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Controversial Netanyahu coalition ends paralysis in Israeli politics


Former military chief Benny Gantz reneged on promises. Photo: Reuters

Former military chief Benny Gantz reneged on promises. Photo: Reuters

Former military chief Benny Gantz reneged on promises. Photo: Reuters

After three deadlocked and divisive elections, and a year and a half of political paralysis, Israel was finally swearing in a new government yesterday, with Prime Minister Benjamin Netanyahu securing a historic fifth term in office thanks to a controversial power-sharing deal with rival-turned-partner Benny Gantz.

Mr Netanyahu and Mr Gantz, a former military chief, announced last month they would be putting their differences aside, after three hard-fought campaigns, to join forces and steer the country through the coronavirus crisis and its economic fallout.

It came at the price of the dissolution of Mr Gantz's Blue and White party and reneging on his key campaign promise not to serve under Mr Netanyahu, who has been indicted on corruption charges and faces an upcoming criminal trial.

Their much-scrutinised coalition deal, resulting in the most bloated government in Israeli history and potential clauses to help Mr Netanyahu cling to power, could only come about after the country's Supreme Court ruled it had no legal grounds to block it.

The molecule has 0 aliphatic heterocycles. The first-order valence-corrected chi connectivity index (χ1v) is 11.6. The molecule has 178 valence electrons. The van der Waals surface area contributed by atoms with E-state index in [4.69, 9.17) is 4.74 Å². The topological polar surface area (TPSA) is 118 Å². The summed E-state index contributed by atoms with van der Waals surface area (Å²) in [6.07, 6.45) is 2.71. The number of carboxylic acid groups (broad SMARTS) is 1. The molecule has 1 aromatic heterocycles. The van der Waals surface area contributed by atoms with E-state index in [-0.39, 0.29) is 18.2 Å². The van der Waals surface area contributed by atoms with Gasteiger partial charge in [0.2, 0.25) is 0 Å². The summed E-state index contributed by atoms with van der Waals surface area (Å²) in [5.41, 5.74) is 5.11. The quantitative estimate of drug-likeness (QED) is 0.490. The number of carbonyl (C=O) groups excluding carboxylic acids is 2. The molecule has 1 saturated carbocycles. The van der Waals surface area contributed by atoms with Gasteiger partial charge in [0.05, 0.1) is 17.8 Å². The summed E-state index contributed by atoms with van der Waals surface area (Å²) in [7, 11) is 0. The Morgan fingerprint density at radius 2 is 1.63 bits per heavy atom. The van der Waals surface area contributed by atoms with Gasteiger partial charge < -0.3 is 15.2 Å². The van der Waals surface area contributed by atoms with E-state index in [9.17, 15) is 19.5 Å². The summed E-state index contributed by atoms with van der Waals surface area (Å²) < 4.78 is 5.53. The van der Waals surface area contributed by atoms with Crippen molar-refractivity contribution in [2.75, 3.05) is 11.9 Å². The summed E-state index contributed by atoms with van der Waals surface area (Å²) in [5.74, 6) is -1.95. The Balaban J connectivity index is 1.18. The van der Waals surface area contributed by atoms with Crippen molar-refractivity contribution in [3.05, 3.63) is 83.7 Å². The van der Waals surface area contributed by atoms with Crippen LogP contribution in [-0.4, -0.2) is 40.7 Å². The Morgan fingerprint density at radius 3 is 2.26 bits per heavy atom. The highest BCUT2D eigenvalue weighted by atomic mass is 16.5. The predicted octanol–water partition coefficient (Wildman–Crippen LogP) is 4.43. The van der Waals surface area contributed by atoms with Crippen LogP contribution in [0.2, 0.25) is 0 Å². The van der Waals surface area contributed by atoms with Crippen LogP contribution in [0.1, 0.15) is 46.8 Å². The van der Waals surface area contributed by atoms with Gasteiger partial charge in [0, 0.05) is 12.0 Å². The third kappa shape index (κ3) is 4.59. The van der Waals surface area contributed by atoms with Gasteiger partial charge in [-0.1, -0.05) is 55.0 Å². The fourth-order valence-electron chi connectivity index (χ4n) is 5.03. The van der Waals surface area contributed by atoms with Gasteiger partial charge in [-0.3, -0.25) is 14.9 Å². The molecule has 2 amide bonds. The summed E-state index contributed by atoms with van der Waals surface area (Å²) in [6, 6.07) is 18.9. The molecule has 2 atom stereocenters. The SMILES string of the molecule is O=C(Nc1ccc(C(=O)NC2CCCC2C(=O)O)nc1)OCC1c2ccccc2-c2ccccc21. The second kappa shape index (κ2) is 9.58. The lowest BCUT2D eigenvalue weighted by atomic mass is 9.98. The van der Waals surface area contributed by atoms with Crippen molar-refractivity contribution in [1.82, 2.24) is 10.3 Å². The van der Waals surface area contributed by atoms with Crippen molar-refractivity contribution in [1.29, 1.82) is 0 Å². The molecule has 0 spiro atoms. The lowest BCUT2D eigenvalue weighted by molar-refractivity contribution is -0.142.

Despite the criticism, Mr Gantz argued that teaming with Mr Netanyahu offered the country its only way out of the prolonged stalemate and prevented another costly election.

The deal calls for Mr Netanyahu to serve as prime minister for the government's first 18 months before being replaced by Mr Gantz for the next 18 months, with their blocs having a similar number of ministers and virtual veto power over the other's major decisions.

The main point of contention has been the newly-created position of "alternate prime minister", a post that could allow Mr Netanyahu to remain in office even after the swap and throughout his corruption trial and a potential appeals process.

There are also deep suspicions about whether Mr Netanyahu will keep his part of the bargain and ultimately cede the premiership to Mr Gantz.

Still, the new position is supposed to enjoy all the trappings of the prime minister, including an official residence and, key for Mr Netanyahu, an exemption from a law that requires public officials who are not prime minister to resign if charged with a crime.

Mr Netanyahu has been indicted with fraud, breach of trust and accepting bribes in a series of scandals involving trading favours with wealthy media moguls.

He denies any wrongdoing and blames the charges on a media-orchestrated plot to oust him.

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